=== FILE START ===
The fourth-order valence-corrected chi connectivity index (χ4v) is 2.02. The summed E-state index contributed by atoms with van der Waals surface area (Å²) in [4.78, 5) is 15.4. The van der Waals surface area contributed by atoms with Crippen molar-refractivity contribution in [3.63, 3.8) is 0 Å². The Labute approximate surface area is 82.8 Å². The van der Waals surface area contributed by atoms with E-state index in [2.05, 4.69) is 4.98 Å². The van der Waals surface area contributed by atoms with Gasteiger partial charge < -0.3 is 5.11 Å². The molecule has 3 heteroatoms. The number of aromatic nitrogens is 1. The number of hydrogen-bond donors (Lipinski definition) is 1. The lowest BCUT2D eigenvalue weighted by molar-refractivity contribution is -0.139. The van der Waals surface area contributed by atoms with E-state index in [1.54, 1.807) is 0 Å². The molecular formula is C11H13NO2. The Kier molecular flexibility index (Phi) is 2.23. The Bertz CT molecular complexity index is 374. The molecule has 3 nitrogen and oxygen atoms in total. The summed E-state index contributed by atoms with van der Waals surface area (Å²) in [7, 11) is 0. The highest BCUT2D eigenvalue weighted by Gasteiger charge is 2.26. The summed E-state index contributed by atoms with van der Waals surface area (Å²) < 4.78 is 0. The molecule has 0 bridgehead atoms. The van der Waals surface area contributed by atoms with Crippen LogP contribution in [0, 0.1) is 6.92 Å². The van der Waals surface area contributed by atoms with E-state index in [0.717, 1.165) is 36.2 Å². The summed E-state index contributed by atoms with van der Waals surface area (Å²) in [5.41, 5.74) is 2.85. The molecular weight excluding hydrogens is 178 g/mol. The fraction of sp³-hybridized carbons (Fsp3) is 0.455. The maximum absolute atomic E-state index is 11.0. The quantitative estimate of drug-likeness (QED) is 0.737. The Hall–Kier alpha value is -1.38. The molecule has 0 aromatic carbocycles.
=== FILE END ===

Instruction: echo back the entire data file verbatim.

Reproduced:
The fourth-order valence-corrected chi connectivity index (χ4v) is 2.02. The summed E-state index contributed by atoms with van der Waals surface area (Å²) in [4.78, 5) is 15.4. The van der Waals surface area contributed by atoms with Crippen molar-refractivity contribution in [3.63, 3.8) is 0 Å². The Labute approximate surface area is 82.8 Å². The van der Waals surface area contributed by atoms with E-state index in [2.05, 4.69) is 4.98 Å². The van der Waals surface area contributed by atoms with Gasteiger partial charge < -0.3 is 5.11 Å². The molecule has 3 heteroatoms. The number of aromatic nitrogens is 1. The number of hydrogen-bond donors (Lipinski definition) is 1. The lowest BCUT2D eigenvalue weighted by molar-refractivity contribution is -0.139. The van der Waals surface area contributed by atoms with E-state index in [1.54, 1.807) is 0 Å². The molecular formula is C11H13NO2. The Kier molecular flexibility index (Phi) is 2.23. The Bertz CT molecular complexity index is 374. The molecule has 3 nitrogen and oxygen atoms in total. The summed E-state index contributed by atoms with van der Waals surface area (Å²) in [7, 11) is 0. The highest BCUT2D eigenvalue weighted by Gasteiger charge is 2.26. The summed E-state index contributed by atoms with van der Waals surface area (Å²) < 4.78 is 0. The molecule has 0 bridgehead atoms. The van der Waals surface area contributed by atoms with Crippen LogP contribution in [0, 0.1) is 6.92 Å². The van der Waals surface area contributed by atoms with E-state index in [0.717, 1.165) is 36.2 Å². The summed E-state index contributed by atoms with van der Waals surface area (Å²) in [5.41, 5.74) is 2.85. The molecular weight excluding hydrogens is 178 g/mol. The fraction of sp³-hybridized carbons (Fsp3) is 0.455. The maximum absolute atomic E-state index is 11.0. The quantitative estimate of drug-likeness (QED) is 0.737. The Hall–Kier alpha value is -1.38. The molecule has 0 aromatic carbocycles.